Trapping grid insights
The Goulburn Murray Valley (GMV) Fruit Fly Area Wide Management program monitors trapping grids in urban, peri-urban and rural locations across the region. These grids are essential to identifying Queensland fruit fly hot spots, timing of management activities and evaluating the effectiveness of programs such as the release of sterile Qfly in Cobram.
Populations on the move
Fruit fly numbers peaked in urban sites during December 2020, while last year’s peak occurred unusually in March 2020.
Queensland fruit fly peaks appear to occur early in urban areas, mid-season in peri-urban locations and later in rural sites. One conclusion is that fruit fly move from urban, through peri-urban and into rural locations during the season, due to fruit availability.
Hot spot activity
The following locations show the average number of Queensland fruit fly trapped over the current fruit fly period from 1 July 2020 to 21 May 2021 in urban/peri-urban areas of the GMV, from highest to lowest.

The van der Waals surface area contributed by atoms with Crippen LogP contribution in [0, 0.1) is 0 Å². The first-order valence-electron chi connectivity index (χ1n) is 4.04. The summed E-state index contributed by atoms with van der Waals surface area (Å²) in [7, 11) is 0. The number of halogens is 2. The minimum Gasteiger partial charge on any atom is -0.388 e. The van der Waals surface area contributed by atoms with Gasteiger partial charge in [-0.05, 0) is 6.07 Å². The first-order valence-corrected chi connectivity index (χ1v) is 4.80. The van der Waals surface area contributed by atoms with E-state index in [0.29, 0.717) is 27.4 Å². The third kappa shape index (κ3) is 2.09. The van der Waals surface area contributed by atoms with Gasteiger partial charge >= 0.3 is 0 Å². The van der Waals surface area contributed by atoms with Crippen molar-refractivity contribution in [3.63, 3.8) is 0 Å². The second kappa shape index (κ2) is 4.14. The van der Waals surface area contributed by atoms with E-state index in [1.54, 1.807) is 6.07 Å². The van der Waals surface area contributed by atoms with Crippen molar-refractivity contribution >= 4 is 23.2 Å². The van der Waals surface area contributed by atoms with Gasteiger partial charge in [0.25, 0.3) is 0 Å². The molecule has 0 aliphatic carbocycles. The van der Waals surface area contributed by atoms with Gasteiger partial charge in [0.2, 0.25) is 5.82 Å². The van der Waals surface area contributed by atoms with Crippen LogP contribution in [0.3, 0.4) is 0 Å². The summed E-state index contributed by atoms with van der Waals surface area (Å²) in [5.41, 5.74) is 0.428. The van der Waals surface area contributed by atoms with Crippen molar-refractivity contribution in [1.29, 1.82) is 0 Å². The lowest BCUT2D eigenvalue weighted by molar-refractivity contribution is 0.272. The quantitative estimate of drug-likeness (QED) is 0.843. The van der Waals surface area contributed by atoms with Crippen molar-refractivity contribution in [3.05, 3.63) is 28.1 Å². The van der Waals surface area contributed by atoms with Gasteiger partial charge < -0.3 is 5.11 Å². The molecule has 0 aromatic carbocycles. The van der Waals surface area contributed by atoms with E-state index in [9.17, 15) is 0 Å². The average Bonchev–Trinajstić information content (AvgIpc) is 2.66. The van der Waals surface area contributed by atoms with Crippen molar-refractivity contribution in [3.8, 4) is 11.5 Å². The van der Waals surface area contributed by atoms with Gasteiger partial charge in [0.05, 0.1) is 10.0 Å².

While some areas have high averages, Queensland fruit fly is not evenly spread over these ‘hot spots’. Of the 16 traps servicing Merrigum and Nagambie, only 3 account for 67 per cent of trappings during 2020/21.
Of the Queensland fruit fly trapped in the GMV during May 2021, 45% were from just 7 of the 395 traps on the grid. If you live in proximity to any of these critical ‘hot spots’ a Project Field Officer may make contact with you to offer advice, support and assistance. Project staff can be contacted for advice by phoning 03 5871 9222.
Weather conditions ideal
If the coming winter is not cold or dry enough fruit fly will survive the winter by taking refuge in warm spots and become problematical in the coming spring and summer.
Queensland fruit fly must mate to lay eggs into ripe and ripening fruit, however only need to mate once to be able to lay eggs into many fruit over a period of up to two months. Fruit fly mate at dusk and only when the temperature is higher than about 16˚C. The current weather conditions have contributed to large numbers of fruit fly found in the GMV and points to the probability of the survival of large numbers through winter and into spring.